The word ‘samhradh’ can sometimes cause difficulty for people as it can look quite different depending on the circumstances. Firstly, It is a masculine noun – ainmfhocal firinscneach. When we just want to say ‘the summer’ (nominative case) we use ‘an’ which means ‘the’. Eg. An samhradh.
But then sometimes, the word ‘samhradh’ will look different and it could be because of the genetive case (an tuiseal ginideach). There are a few different reasons that the genetive case comes into play.
E.g. When we use the word ‘of’ in Irish the sentence or phrase will be in the genetive case. So, when saying míonna an tsamhraidh, literally meaning ‘the months ‘of’ summer’, the ‘of’ will cause changes to the word ‘samhradh’.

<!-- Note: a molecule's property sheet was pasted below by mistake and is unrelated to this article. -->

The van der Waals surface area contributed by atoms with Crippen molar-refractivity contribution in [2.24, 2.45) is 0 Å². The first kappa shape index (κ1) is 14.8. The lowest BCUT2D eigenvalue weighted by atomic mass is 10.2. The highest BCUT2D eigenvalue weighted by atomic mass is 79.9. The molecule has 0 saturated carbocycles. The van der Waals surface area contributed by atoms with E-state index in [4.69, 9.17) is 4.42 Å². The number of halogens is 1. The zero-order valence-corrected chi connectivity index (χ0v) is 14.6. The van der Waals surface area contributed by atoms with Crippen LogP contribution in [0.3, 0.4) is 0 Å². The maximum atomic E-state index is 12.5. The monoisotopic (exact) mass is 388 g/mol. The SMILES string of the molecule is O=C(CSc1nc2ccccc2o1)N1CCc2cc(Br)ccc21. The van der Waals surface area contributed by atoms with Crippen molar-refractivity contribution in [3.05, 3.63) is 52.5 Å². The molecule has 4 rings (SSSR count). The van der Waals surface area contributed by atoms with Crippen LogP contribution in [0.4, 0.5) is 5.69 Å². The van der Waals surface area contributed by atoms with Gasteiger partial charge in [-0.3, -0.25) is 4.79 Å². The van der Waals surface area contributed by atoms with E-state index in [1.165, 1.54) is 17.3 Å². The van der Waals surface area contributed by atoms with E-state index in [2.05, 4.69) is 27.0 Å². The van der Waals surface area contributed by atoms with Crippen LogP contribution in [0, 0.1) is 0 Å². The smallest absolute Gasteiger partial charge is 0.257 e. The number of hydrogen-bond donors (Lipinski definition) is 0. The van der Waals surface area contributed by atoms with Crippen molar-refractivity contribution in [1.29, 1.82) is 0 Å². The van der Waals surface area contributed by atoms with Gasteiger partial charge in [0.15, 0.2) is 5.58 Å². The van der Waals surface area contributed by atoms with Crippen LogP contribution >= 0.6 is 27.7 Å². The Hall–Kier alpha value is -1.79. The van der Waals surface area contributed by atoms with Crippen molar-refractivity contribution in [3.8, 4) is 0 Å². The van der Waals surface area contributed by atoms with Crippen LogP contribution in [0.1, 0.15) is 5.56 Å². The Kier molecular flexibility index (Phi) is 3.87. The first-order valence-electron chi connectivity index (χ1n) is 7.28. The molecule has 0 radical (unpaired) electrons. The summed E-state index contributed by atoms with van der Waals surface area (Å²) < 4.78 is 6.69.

So from the example above you’ll see that the genetive case (tuiseal ginideach) has caused the word ‘samhradh’ to be slenderized meaning it has an ‘i’ at the end. Also, you can see that there is a ‘t’ before the word. That’s because we are also using the word ‘the’ (an) in that sentence.. E.g míonna an tsamhraidh – ‘the summer months’ or literally meaning ‘the months of summer’. The changes the genetive case make to a noun depends on the noun (whether it is masculine or feminine) and which declension of nouns it belongs to. ▪️
Sometimes you’ll see a séimhiú in the word too and that’s because the noun that preceeds it is feminine. E.g Féile shamhraidh or Aimsir shamhraidh.